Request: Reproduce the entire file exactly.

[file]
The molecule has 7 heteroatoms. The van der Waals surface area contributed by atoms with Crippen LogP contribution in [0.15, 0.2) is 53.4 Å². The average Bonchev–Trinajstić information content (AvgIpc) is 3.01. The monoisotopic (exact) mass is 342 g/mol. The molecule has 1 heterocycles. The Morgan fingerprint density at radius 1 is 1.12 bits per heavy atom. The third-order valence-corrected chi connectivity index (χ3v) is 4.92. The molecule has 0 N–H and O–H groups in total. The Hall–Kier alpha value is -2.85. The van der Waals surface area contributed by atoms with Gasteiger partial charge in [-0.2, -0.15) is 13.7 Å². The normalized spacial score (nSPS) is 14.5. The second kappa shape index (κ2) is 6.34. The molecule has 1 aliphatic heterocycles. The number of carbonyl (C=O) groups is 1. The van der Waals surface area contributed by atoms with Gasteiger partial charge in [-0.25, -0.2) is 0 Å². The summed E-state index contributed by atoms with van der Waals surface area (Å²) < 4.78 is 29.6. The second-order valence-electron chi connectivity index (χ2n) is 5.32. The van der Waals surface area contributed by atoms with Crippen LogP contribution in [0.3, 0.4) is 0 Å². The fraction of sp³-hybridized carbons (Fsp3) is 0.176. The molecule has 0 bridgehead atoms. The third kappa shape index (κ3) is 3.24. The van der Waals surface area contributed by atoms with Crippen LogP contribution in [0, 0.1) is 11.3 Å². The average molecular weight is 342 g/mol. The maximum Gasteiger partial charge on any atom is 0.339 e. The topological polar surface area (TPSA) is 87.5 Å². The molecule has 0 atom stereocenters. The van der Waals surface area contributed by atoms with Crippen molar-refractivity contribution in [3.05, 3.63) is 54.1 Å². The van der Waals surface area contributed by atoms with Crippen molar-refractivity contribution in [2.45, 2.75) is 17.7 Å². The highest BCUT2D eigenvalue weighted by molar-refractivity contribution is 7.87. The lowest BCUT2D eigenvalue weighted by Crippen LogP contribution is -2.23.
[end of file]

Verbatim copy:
The molecule has 7 heteroatoms. The van der Waals surface area contributed by atoms with Crippen LogP contribution in [0.15, 0.2) is 53.4 Å². The average Bonchev–Trinajstić information content (AvgIpc) is 3.01. The monoisotopic (exact) mass is 342 g/mol. The molecule has 1 heterocycles. The Morgan fingerprint density at radius 1 is 1.12 bits per heavy atom. The third-order valence-corrected chi connectivity index (χ3v) is 4.92. The molecule has 0 N–H and O–H groups in total. The Hall–Kier alpha value is -2.85. The van der Waals surface area contributed by atoms with Gasteiger partial charge in [-0.2, -0.15) is 13.7 Å². The normalized spacial score (nSPS) is 14.5. The second kappa shape index (κ2) is 6.34. The molecule has 1 aliphatic heterocycles. The number of carbonyl (C=O) groups is 1. The van der Waals surface area contributed by atoms with Gasteiger partial charge in [-0.25, -0.2) is 0 Å². The summed E-state index contributed by atoms with van der Waals surface area (Å²) < 4.78 is 29.6. The second-order valence-electron chi connectivity index (χ2n) is 5.32. The van der Waals surface area contributed by atoms with Crippen LogP contribution in [0.3, 0.4) is 0 Å². The fraction of sp³-hybridized carbons (Fsp3) is 0.176. The molecule has 0 bridgehead atoms. The third kappa shape index (κ3) is 3.24. The van der Waals surface area contributed by atoms with Crippen LogP contribution in [0, 0.1) is 11.3 Å². The average molecular weight is 342 g/mol. The maximum Gasteiger partial charge on any atom is 0.339 e. The topological polar surface area (TPSA) is 87.5 Å². The molecule has 0 atom stereocenters. The van der Waals surface area contributed by atoms with Crippen molar-refractivity contribution in [3.05, 3.63) is 54.1 Å². The van der Waals surface area contributed by atoms with Crippen molar-refractivity contribution in [2.45, 2.75) is 17.7 Å². The highest BCUT2D eigenvalue weighted by molar-refractivity contribution is 7.87. The lowest BCUT2D eigenvalue weighted by Crippen LogP contribution is -2.23.